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Foreign-held telecomm companies excluded from NSA surveillance sweep

By Michael Mayday , Jun 15, 2013 10:55 AM EDT
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Two phone companies, T-Mobile USA and Verizon Wireless, are shielded from the National Security Agency's data collection program surveillance sweep.

According to people familiar with the NSA program, these two companies are excluded from surveillance partly because of their ties to foreign countries: 74 percent of T-Mobile belongs to German firm Deutsche Telekom AG and 45 percent of Verizon is owned by the U.K.'s Vodafone Group PLC.

The Wall Street Journal hypothesizes that the T-Mobile and Verizon could be exempt from the program because of legal, practical and political problems, but U.S. officials say it's more likely due to their overseas ties. Court orders authorized by the Foreign Intelligence Surveillance Act are required for governmental requests for access to data - these orders, however, are classified ‘noforn' (short for ‘no foreign'). This would limit the ability of all company owners of T-Mobile and Verizon to be made aware of the NSA's program. Exclusion of the two companies highlights the partnership between the U.S. intelligence world and the U.S. telecom industry.

Even so, U.S. officials say that the inability to pull data directly from T-Mobile and Verizon doesn't leave a gaping hole in their intelligence. They estimate that they can gather information on 99 percent of phone traffic nationwide because almost all calls made in the States travel over U.S.-owned networks at some point during the call.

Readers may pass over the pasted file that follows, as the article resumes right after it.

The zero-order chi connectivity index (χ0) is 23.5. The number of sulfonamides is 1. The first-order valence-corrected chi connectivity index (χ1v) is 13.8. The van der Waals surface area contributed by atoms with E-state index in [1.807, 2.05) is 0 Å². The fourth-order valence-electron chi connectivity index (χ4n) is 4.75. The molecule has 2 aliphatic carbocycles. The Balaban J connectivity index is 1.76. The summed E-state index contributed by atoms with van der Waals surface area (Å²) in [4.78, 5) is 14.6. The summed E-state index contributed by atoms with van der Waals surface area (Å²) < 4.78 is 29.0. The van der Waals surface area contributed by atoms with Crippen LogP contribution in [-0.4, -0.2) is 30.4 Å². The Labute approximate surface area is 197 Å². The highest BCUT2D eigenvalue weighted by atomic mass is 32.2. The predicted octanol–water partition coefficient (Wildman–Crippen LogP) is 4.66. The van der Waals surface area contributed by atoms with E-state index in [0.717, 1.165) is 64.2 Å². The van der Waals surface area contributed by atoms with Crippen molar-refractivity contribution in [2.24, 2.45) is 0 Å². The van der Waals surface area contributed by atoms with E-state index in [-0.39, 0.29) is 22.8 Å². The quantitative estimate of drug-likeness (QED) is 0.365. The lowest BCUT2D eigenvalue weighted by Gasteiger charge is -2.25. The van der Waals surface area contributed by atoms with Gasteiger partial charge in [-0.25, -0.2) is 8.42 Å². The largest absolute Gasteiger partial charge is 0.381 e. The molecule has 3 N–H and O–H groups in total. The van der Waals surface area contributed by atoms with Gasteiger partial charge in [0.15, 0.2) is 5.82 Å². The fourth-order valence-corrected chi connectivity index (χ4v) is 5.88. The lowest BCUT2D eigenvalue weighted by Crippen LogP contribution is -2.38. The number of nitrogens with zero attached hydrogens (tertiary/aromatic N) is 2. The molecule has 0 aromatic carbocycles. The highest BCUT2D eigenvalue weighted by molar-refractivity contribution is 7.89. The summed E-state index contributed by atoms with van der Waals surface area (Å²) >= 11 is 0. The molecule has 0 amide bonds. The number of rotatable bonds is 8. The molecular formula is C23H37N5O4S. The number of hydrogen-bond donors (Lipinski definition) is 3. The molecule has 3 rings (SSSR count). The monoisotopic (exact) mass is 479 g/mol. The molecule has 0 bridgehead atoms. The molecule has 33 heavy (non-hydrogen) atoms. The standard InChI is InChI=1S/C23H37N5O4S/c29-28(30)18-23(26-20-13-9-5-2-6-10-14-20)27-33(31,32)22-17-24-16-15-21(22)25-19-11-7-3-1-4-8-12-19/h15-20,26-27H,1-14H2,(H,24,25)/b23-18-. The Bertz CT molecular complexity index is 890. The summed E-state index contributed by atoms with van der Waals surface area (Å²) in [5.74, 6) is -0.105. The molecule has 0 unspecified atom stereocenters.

U.S.-owned companies AT&T Inc. and Sprint Nextel Corp. both carry out classified work for the government, so when a call is placed on a T-Mobile or Verizon phone and it travels through either of the former networks (as is often the case), information can be recorded and shared with the NSA.

Despite that, exclusion of companies with foreign ties could cause problems in the future, as overseas investors continue to play an important role in telecom infrastructure in the U.S. SoftBank Corp, a Japanese telecom company, is working on an acquisition of Sprint by this July. It will likely create a separate U.S. branch in order to participate in ongoing U.S. classified activities.

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